If you have followed the last few months in #cdnpoli, one of the most fascinating topics has been the Conservative Party of Canada's adjustment to the post-Harper era.
Indeed, interim leader Rona Ambrose and members of the party's younger generation, such as Michelle Rempel, Michael Chong, and Lisa Raitt, have practically fallen over themselves in an effort to exorcise the party's past positions on marijuana, same-sex marriage, useful data, and the MMIW inquiry.
This has arguably led many to ask what these people were doing when they were in government and their opposition to these government and party policies would have been useful. The answer to that is probably somewhere between "Harper made us do it" to "we kept getting elected on these positions," both cop outs but nevertheless true.
Regardless of what their reasons were before, they are taking steps now to realign the party in the direction they believe Canadians have gone. This is a good thing even if it is transparent as hell, but it shows the political maturing of a party whose basic attitude during their time in government can be summarized as mean-spirited. I think everyone can and should welcome the change of heart.
However, the question that should be on everyone's mind is whether the party's elites will be the ones to decide where the CPC is going. Its great to see the party's heavy-hitters seemingly come to the light, but are the party members going to follow suit?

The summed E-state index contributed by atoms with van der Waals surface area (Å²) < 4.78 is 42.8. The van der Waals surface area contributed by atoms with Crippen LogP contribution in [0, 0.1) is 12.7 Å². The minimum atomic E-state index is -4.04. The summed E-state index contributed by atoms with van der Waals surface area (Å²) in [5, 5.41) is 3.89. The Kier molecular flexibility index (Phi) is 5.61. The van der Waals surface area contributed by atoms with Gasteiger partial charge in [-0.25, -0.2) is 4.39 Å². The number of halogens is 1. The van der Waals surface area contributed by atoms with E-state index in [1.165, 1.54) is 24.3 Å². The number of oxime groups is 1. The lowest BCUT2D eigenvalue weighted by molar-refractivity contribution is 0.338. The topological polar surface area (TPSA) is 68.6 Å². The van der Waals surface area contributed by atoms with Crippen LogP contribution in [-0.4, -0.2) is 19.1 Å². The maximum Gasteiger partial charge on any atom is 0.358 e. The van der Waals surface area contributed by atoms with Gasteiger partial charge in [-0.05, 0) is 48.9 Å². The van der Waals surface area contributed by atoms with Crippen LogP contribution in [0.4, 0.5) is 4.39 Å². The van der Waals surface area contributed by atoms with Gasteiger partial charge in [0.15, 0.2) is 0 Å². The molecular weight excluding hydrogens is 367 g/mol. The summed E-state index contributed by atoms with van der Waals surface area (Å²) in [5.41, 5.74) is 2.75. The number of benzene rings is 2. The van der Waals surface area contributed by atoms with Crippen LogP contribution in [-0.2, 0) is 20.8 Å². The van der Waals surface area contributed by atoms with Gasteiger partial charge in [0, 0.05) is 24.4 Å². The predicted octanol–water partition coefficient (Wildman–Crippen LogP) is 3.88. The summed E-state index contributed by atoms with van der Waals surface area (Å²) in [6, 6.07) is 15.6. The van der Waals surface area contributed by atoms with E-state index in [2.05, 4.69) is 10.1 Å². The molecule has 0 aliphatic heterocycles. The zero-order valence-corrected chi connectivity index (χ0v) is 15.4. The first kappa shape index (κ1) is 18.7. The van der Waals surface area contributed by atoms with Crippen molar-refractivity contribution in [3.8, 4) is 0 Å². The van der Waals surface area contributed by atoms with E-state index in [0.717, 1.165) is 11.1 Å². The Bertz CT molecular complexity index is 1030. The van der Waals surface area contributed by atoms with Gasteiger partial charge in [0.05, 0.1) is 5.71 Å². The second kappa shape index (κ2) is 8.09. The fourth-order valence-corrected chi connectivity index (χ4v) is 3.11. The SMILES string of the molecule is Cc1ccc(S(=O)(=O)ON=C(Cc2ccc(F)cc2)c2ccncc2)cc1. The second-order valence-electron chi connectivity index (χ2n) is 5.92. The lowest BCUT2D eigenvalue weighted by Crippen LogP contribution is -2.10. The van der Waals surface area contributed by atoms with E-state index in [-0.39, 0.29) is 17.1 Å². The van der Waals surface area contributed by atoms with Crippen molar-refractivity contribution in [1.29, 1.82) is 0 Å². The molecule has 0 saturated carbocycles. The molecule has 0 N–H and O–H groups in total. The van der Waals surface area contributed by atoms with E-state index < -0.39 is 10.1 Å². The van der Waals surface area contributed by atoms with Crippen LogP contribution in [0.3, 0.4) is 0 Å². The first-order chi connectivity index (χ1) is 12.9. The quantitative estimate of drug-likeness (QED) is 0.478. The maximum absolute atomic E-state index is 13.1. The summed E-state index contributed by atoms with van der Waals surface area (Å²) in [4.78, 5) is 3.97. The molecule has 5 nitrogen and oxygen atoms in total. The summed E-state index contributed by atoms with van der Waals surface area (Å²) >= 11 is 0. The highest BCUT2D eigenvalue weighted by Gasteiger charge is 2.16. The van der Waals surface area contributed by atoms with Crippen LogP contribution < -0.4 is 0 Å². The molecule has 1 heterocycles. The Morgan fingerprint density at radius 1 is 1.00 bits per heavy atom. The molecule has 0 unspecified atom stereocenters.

As we've seen with the revolt against the party establishment to the south or the Wildrose Party's rejection of elite-driven moderation in 2014, the members of political parties are not necessarily ones to co-operate, especially when many are of the angry type.
Will members of the Conservatives fall in line with their leadership's moderation in the coming policy convention, where the same-sex marriage issue and discussion of the party's new stances will come up? Will members get revenge on the moderating elites by electing someone like O'Leary, the nutty outsider, or Jason Kenney, the socially conservative Harper protégé?
The moves made so far are all well and good, but the elites within the Conservative Party are not likely to have the last say. These sudden, jerky movements in directions very different from the previous leader, who like it or not was popular among the party's base, will create a backlash. If Ambrose and her cohorts go further, and start reversing course on hot issues like the Syrian refugees or the fight against ISIS, the backlash will take the party down hard, much to the glee of the Liberals like me but to the benefit of no one.
The Conservative Party, like their cousins in the Republicans or our cousins over in the UK Labour Party, are saddled with a nasty core that will not hesitate to lash out against what they perceive to the be spineless leadership. It hasn't worked out well for either party, and it won't work for the Conservatives.
Its up to Ambrose and this new generation to convince their core that their direction towards moderation is where the party needs to be - but can they? That is the question that needs to be answered by her and others in the months to come.
Moving the party away from the Harper era will take a lot more than the party elites making nice on various issues. It will take the entire party shifting its core away from the aggressive, dog-whistling paleo-conservative message of the last government and into the mainstream of Canadian society.